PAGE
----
By Anne Midgette
Washington Post Staff Writer
Friday, November 21, 2008
She's been a leading diva at the Met. She's sung most of the soprano roles in the coloratura repertory. So it's notable to find Ruth Ann Swenson at the Baltimore Opera singing not the lead role in Bellini's "Norma," but the second female role of Adalgisa, usually sung by a mezzo-soprano.
Even more notable is that she is the best thing on the stage.
Swenson, 49, is one of those singers who illustrate the risk of maturing early. She has been singing for so long and so prominently that she seems like a known quantity. Throughout the 1990s, she issued a steady stream of CDs with such titles as "Positively Golden" and "Endless Pleasure." There was no question that she had a formidable technique, but she also often projected a coolness. More admired than beloved, she has been taken a little bit for granted.
The idea that Swenson's star had waned after a successful 2006 battle with breast cancer came to a head with an interview she gave last year to the New York Times. In it, she observed that her then-current contracts with the Metropolitan Opera -- Cleopatra in Handel's "Giulio Cesare" and Violetta in "La Traviata" -- were her last. The Met denied that there was any problem, but there have been no further contracts, either.
Perhaps people just haven't been looking at the right repertory. The best things Swenson has done in recent years have been unexpected choices that push her into new emotional and vocal terrain -- like Massenet's "Manon" at the Met in 2001. Or Adalgisa.
They are also roles that showcase the lower part of her voice. As Adalgisa, she had no problem descending into the lower register.
"Chest voice, it's something that in the old school was always taught, whether you're a high coloratura or a dramatic soprano," she said by telephone from Baltimore, where she was preparing for the final two performances of the run (tonight and Sunday). "Fortunately, my teacher incorporated it into my technique when I was studying."
The role of Adalgisa was actually written for a soprano, Giulia Grisi, who later sang Norma herself. The part calls for formidable high notes, as Swenson is quick to point out. "I do take that D at the end of the trio," she observes; indeed, it soars out over Hasmik Papian, who sings Norma, and Frank Porretta, the doughty but slightly muted Pollione.
Norma's scenes with Adalgisa are the emotional and musical heart of the opera. The sporting aspects of opera particularly come out in their first duet, which pits the two singers against each other head-to-head, high-C-to-high-C. Last weekend, Papian, who sings the role at the Met and around the world, flung herself at the music with steely determination. Swenson, by contrast, remembered to make it beautiful.
It's not the first time Swenson has ventured into lower territory; after all, she has been singing Rosina in Rossini's "Barber of Seville," another role that is also taken by mezzos as well as sopranos. Still, it seemed like a departure for her -- until one heard it.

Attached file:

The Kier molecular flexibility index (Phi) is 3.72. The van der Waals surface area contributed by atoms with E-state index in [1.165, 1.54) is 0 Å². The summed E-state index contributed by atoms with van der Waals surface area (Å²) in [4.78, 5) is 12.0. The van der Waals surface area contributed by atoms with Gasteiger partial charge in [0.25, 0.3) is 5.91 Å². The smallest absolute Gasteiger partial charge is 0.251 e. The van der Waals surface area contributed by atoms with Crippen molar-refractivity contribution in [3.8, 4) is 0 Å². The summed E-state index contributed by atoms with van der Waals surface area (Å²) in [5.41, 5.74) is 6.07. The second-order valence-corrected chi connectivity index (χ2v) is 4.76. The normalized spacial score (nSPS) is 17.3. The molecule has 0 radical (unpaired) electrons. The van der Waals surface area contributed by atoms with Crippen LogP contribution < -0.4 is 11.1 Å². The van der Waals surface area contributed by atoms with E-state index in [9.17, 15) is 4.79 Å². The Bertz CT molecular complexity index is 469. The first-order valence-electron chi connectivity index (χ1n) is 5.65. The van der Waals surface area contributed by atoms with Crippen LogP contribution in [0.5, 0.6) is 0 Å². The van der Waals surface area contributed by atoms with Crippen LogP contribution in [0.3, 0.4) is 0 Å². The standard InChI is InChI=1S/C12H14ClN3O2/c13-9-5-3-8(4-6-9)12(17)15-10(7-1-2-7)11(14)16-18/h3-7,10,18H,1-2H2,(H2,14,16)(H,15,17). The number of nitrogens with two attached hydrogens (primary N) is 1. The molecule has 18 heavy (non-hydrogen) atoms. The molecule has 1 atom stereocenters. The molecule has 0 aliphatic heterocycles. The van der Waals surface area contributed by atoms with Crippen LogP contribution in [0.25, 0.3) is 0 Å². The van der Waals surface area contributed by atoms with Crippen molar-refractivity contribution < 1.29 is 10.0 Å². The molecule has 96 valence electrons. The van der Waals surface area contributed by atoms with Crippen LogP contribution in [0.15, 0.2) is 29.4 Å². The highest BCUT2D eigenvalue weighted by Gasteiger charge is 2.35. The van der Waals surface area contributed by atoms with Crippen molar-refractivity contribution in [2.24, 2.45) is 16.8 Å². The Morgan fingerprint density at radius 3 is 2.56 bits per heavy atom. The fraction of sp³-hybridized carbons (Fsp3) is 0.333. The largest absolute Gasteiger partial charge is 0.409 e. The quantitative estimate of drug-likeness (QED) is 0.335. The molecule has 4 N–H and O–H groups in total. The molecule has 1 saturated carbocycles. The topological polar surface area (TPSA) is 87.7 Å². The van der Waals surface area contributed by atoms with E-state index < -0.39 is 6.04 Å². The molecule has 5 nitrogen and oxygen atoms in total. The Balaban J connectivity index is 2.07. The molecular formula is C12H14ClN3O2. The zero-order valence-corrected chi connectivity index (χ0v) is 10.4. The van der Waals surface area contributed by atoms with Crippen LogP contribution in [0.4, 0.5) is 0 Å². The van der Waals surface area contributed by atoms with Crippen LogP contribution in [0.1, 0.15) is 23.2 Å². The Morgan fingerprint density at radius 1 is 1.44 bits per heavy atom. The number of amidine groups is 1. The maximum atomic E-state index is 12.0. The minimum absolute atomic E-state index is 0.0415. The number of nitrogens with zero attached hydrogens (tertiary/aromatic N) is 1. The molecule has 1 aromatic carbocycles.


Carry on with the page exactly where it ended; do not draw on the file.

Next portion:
"I think some people want to box you into a category," she said. "They don't think of me as that. But it really does suit my personality." She hopes to do the role again. "I'm glad," she says, "that Baltimore thought outside the box."
The Baltimore Opera is trying to do a lot of out-of-the-box thinking these days. After the company ran a deficit in its season-opening "Aida," rumors have been swirling that it will not weather the current financial crisis. James Handakas, the new acting general manager, says the board has made a commitment to keep the company alive, moving ahead with fundraising efforts and cost-saving measures that include cuts in chorus, orchestra and even sets for future performances.
But not making cuts in "Norma," which has an international-caliber cast (including conductor Christian Badea, who leads with verve, and bass-baritone Hao Jiang Tian as Norma's father, Oroveso), has resulted in a strong argument for supporting the Baltimore Opera.
Swenson, too, is thinking outside the box. While this past summer saw her celebrating the 25th anniversary of her first appearance with the San Francisco Opera with a successful turn in Handel's "Ariodante," her next new role is Rosalinde in "Die Fledermaus" with Opera New Jersey, hardly the kind of top-flight company she's used to. But if Adalgisa is any evidence, this kind of exploration may be just what she needs to keep the next chapter of her career vibrant.
"The world of opera is changing every day," she says, the closest she will come these days to publicly acknowledging her difficulties. "I've always been one of those people who have tried to serve the composer. It's about the singing and the voice." That used to sound boring. But in Baltimore these days, it's sounding pretty good.